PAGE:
CEDARTOWN REMOVAL CAMP- This park located northeast of the above-named street corner was the location of one of several camps where nearby Cherokee were brought before being taken to larger camps in southeastern Tennessee. The camp, which was an ad hoc military installation, was active during the late spring and early summer of 1838. Photo courtesy of the National Park Service
By Carla Charter
The Indian Removal Act, an 1830 federal policy called for the Cherokee and four other Southeastern tribes to give up their land in exchange for land west of the Mississippi. These tribes were moved west on a series of trails, now known as the Trail of Tears. The story of the Cherokee forced removal is preserved today by the Trail of Tears National Historic Trail.
In May 1838 the forced removal process began with army troops and state militia moving into the Cherokee homelands, evicting more than 16,000 members of the Cherokee tribes. “They were forcibly removed as white men wanted the land for agriculture, gold, and the growth of the American Plantation in the South,“ according to Carol S. Clark, Park Ranger Interpretive Specialist at the National Park Service.
The Cherokees were first sent to what were called “Round-up camps,” and then one of three emigration camps before being sent West in detachments of 1,000 people. “They were kept in camps for months,” Clark said.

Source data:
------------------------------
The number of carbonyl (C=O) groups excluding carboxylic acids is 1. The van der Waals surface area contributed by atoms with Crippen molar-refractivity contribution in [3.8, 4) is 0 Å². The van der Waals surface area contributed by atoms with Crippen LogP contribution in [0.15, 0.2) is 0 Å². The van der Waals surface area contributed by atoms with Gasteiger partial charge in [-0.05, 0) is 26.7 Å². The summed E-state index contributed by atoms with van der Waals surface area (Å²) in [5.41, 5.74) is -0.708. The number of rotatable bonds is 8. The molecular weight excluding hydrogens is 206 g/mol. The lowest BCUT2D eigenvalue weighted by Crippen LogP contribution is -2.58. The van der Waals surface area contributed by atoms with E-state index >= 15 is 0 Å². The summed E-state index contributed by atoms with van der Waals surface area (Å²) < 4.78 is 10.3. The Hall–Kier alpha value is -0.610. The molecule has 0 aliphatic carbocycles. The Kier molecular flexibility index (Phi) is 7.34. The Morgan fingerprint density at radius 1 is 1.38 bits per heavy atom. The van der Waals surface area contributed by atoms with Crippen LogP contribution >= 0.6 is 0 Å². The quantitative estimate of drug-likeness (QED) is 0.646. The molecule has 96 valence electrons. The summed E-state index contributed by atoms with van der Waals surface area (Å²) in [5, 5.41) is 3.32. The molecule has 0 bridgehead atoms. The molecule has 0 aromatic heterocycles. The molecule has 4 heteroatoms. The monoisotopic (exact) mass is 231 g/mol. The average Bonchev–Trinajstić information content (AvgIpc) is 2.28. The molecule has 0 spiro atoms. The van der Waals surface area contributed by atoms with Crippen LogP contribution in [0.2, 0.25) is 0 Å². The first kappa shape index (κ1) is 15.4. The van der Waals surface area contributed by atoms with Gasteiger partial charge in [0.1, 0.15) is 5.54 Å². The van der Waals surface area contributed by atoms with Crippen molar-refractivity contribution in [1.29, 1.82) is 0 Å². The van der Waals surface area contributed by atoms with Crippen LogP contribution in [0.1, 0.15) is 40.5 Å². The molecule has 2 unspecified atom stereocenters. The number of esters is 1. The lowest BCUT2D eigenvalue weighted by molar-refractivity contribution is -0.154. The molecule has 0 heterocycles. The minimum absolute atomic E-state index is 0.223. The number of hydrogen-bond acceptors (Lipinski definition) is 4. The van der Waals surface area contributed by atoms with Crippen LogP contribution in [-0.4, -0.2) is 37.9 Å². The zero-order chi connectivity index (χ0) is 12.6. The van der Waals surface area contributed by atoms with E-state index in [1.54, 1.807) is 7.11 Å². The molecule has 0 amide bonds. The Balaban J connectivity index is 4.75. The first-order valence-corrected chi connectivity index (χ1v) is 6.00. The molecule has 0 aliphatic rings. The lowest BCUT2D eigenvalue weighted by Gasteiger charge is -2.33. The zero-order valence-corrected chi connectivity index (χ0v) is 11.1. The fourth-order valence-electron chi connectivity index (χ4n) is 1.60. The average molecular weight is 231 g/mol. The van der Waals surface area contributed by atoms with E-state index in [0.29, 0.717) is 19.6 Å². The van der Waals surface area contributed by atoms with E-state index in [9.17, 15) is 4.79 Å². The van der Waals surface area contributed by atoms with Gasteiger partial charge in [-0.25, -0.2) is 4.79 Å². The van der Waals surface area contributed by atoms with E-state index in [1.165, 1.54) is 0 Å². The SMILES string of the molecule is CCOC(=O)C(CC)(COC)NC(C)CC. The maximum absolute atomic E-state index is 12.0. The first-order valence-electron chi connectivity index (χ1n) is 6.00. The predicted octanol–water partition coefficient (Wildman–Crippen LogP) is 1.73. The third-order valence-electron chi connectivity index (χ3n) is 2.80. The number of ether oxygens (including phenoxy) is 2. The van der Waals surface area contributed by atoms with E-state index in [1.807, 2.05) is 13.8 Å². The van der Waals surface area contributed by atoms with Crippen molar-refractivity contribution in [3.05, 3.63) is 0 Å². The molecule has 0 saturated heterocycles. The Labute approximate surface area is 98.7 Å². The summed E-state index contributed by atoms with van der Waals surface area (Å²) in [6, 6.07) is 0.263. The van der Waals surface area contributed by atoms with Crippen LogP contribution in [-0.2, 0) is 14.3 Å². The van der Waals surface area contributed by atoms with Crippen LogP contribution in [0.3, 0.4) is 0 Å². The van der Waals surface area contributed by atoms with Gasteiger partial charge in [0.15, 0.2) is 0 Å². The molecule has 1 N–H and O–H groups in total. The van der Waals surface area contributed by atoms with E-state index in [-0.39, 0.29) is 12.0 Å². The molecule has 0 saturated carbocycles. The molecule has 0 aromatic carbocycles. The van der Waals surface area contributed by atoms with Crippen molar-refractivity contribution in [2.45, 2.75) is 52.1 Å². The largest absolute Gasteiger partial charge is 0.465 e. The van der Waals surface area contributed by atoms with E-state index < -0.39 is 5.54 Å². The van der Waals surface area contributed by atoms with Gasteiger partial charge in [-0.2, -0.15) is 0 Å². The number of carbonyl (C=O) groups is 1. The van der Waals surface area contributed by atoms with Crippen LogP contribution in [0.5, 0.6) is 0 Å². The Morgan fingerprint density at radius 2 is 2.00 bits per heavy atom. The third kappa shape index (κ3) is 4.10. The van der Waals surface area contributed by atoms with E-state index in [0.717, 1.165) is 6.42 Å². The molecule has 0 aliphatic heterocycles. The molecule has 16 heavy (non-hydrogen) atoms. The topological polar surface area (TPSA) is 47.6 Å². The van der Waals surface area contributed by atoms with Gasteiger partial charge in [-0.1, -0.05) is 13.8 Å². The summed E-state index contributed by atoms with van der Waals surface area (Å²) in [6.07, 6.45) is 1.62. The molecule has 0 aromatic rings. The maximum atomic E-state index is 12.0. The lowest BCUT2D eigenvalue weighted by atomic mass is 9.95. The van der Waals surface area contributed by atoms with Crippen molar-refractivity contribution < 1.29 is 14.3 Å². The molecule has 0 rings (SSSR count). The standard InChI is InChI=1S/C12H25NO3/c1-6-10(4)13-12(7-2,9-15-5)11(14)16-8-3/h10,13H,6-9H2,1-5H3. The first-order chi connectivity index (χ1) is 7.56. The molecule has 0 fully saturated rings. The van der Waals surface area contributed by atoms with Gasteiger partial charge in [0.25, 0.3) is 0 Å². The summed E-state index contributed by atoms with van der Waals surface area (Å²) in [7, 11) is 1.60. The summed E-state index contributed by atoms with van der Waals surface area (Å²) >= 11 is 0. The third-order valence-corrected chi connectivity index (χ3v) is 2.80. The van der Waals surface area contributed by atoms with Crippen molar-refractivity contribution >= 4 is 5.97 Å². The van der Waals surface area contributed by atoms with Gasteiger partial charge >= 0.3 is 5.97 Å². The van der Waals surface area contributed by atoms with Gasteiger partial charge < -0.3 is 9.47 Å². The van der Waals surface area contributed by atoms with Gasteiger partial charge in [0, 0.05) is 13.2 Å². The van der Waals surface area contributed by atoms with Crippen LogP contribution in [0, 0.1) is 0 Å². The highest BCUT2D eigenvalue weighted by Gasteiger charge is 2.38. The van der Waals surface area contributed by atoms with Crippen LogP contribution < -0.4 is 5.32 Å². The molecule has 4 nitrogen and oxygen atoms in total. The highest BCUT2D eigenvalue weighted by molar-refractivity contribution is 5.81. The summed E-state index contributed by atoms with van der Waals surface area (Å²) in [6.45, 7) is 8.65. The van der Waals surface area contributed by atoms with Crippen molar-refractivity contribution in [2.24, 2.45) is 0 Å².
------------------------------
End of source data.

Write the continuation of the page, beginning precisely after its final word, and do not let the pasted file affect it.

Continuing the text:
Almost 1,000 Cherokees were lost along the Trail of Tears. “There were losses and additions. The losses were due to sickness, disease and trauma. 1,000 Cherokees died on the trail and 4,000 to 5,000 died as a result of the removal,” she continued.
Each detachment arrived in Indian Territory, now Oklahoma, at a specific dispersal point. where a homestead served as a place for depot allocations. “They got their supplies and struck out on their own. They had tents and shelters and started building,“ Clark said.
The Trail of Tears National Historic Trail created in 1988, follows the original Trail of Tears, over 5,000 miles through Georgia, Tennessee, Mississippi, Arkansas, Missouri and Oklahoma connecting sites where the Cherokees originally forced on the march had walked and camped. “The National Park Service works with entities along this historic trail to tell the story of the Cherokee removal and also has been able to tell the removal stories of the other four southeast tribes the Creek, Choctaw, Seminole and Chickasaw where their historic sites overlap with the trail,” Clark said.
“The trail is important part of our American heritage. We are still living in a place where Civil Rights matter. This is a story about civil rights, it’s about an immigration story. It elevates the discussion of civil rights and what it means to be a citizen. and the process of how we got here,” Clark continued. More information on the Trail of Tears National Historic Trail can be found at https://www.nps.gov/trte/index.htm